Nyjah Huston has shown that the highly technical skateboarding people experience in video games can be done in real life. His confidence and consistency have made once-in-a-thousand-type tricks a reality—for example, the Caballerial to noseblunt slide to fakie that sent him backward down a steep ledge in San Francisco, winning him his 13th X Games gold in 2020. He has the technical precision of the greatest athletes, in any sport—and I have no doubt that when skateboarding makes its Olympic debut in Tokyo this summer, he’ll be recognized as a top talent.
There’s still an antiquated view of skateboarding out there, that it’s a slacker white kid’s sport for outcasts. But the sport has long transcended that stereotype. Once they see Nyjah perform, people around the world will have a deeper appreciation for the kids they see in skate parks, falling off of ramps and rails over and over and over. They’ll now know what those kids are striving for, what those kids can be. Thanks to Nyjah, they’ll know what’s possible.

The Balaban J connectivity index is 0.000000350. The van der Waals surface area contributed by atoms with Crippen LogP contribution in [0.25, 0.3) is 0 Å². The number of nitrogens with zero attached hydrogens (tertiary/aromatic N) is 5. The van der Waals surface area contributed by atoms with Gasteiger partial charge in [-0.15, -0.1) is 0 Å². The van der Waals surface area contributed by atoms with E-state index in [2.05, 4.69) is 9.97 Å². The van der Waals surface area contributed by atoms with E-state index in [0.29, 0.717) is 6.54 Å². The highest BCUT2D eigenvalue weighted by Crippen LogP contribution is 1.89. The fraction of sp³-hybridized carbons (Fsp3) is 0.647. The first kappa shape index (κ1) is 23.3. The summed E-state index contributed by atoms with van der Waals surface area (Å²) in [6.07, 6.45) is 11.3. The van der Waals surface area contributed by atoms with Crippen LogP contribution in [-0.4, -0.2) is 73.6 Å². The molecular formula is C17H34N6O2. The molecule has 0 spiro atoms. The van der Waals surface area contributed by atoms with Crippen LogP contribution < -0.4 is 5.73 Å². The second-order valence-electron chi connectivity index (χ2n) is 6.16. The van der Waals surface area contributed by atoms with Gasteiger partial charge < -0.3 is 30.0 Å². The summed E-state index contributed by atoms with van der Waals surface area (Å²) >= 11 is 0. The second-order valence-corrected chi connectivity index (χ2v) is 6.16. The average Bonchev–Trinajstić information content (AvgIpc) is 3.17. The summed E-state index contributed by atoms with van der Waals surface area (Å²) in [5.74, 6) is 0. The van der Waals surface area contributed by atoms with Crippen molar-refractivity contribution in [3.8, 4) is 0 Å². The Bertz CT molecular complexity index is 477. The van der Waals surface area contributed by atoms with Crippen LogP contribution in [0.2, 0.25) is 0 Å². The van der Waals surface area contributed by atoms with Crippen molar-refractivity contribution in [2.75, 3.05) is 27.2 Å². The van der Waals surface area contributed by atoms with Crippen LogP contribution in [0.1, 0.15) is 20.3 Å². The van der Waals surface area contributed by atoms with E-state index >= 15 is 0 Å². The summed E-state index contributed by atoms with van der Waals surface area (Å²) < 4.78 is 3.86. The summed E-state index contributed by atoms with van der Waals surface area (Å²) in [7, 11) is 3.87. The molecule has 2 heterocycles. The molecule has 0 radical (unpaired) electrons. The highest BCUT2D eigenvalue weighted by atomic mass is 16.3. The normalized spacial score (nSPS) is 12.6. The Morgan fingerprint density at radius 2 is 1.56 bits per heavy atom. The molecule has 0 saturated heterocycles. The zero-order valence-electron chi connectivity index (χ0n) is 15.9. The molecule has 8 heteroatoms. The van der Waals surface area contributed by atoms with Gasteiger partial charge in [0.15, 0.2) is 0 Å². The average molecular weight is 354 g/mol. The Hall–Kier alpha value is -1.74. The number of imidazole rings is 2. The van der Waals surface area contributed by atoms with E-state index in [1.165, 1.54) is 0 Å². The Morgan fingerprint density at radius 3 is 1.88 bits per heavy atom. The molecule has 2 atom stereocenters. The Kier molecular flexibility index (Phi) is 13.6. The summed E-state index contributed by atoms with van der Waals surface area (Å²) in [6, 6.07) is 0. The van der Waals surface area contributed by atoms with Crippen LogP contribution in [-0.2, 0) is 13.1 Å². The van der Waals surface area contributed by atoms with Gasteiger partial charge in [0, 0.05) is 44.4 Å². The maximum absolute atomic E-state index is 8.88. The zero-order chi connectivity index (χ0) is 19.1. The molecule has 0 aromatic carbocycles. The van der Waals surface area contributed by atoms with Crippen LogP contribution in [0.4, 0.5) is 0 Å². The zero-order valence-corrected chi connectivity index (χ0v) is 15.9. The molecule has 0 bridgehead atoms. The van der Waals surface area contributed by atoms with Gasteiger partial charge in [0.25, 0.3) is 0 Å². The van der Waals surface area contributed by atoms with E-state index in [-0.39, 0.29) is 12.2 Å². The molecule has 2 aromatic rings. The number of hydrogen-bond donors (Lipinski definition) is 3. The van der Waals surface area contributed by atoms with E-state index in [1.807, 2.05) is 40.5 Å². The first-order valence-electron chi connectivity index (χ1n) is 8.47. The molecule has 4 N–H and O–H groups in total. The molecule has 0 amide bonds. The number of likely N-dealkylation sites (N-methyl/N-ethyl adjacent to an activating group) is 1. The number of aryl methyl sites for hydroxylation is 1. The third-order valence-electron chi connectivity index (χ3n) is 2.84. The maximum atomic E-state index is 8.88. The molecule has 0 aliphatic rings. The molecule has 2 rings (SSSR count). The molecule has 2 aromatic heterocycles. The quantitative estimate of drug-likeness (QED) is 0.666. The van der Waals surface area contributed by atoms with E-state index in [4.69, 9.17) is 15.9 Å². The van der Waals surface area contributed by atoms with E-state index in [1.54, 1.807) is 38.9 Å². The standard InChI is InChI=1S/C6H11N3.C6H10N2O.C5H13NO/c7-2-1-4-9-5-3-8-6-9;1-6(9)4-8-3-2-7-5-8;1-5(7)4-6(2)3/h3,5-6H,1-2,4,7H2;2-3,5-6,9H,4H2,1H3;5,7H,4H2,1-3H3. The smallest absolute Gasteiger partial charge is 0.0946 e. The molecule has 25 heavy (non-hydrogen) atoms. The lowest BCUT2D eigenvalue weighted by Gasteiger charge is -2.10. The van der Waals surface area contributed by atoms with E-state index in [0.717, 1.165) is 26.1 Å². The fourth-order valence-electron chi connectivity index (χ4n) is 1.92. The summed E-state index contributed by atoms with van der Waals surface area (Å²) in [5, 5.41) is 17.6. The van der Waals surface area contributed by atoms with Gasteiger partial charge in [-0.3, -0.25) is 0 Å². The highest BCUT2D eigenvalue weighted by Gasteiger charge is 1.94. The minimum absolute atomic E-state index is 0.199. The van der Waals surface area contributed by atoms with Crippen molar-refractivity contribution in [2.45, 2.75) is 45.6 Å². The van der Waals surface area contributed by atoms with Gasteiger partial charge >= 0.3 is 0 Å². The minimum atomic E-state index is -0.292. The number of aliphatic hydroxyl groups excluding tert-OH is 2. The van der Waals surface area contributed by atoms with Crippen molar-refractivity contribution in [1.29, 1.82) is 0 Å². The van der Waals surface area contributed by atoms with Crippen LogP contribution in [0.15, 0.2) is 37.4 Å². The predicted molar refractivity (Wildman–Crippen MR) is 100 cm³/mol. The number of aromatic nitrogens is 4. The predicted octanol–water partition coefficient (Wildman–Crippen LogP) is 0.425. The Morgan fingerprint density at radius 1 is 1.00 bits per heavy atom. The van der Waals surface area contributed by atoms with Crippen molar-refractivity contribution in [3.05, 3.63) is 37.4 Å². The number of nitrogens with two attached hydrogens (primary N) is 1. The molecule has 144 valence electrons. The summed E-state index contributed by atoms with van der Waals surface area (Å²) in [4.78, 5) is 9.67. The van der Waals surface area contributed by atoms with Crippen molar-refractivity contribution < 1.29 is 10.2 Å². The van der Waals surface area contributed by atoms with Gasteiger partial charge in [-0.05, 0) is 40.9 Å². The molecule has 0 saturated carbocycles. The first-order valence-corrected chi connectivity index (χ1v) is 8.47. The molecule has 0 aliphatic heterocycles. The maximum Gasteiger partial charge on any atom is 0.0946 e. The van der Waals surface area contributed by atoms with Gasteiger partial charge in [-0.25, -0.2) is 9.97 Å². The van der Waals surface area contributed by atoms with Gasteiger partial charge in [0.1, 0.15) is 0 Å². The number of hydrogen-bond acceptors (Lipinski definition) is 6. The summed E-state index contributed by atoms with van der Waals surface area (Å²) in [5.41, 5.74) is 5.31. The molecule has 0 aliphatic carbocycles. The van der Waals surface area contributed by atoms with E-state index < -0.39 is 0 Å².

Hawk is a professional skateboarder
- Inside the White House Program to Share America's Secrets
- Meet the 2024 Women of the Year
- East Palestine, One Year After Train Derailment
- The Closers: 18 People Working to End the Racial Wealth Gap
- Long COVID Doesn’t Always Look Like You Think It Does
- Column: The New Antisemitism
- The 13 Best New Books to Read in March
- Want Weekly Recs on What to Watch, Read, and More? Sign Up for Worth Your Time